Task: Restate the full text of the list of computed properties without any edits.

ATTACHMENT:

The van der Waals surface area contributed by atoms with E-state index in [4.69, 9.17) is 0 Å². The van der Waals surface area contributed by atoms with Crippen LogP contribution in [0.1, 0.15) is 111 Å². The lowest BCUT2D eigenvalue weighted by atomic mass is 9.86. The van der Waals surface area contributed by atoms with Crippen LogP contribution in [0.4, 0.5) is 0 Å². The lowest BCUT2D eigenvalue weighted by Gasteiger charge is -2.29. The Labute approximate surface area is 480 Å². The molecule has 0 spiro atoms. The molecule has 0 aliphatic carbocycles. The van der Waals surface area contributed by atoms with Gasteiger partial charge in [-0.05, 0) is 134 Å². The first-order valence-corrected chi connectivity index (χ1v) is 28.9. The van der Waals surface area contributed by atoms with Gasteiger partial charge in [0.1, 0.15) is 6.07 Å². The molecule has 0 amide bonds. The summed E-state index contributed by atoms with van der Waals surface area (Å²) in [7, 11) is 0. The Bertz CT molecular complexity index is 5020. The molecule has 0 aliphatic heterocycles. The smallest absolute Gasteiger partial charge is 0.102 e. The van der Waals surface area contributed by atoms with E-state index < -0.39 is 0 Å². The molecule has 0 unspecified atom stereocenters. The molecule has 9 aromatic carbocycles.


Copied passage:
The van der Waals surface area contributed by atoms with E-state index in [4.69, 9.17) is 0 Å². The van der Waals surface area contributed by atoms with Crippen LogP contribution in [0.1, 0.15) is 111 Å². The lowest BCUT2D eigenvalue weighted by atomic mass is 9.86. The van der Waals surface area contributed by atoms with Crippen LogP contribution in [0.4, 0.5) is 0 Å². The lowest BCUT2D eigenvalue weighted by Gasteiger charge is -2.29. The Labute approximate surface area is 480 Å². The molecule has 0 spiro atoms. The molecule has 0 aliphatic carbocycles. The van der Waals surface area contributed by atoms with Gasteiger partial charge in [-0.05, 0) is 134 Å². The first-order valence-corrected chi connectivity index (χ1v) is 28.9. The van der Waals surface area contributed by atoms with Gasteiger partial charge in [0.1, 0.15) is 6.07 Å². The molecule has 0 amide bonds. The summed E-state index contributed by atoms with van der Waals surface area (Å²) in [7, 11) is 0. The Bertz CT molecular complexity index is 5020. The molecule has 0 aliphatic heterocycles. The smallest absolute Gasteiger partial charge is 0.102 e. The van der Waals surface area contributed by atoms with E-state index < -0.39 is 0 Å². The molecule has 0 unspecified atom stereocenters. The molecule has 9 aromatic carbocycles.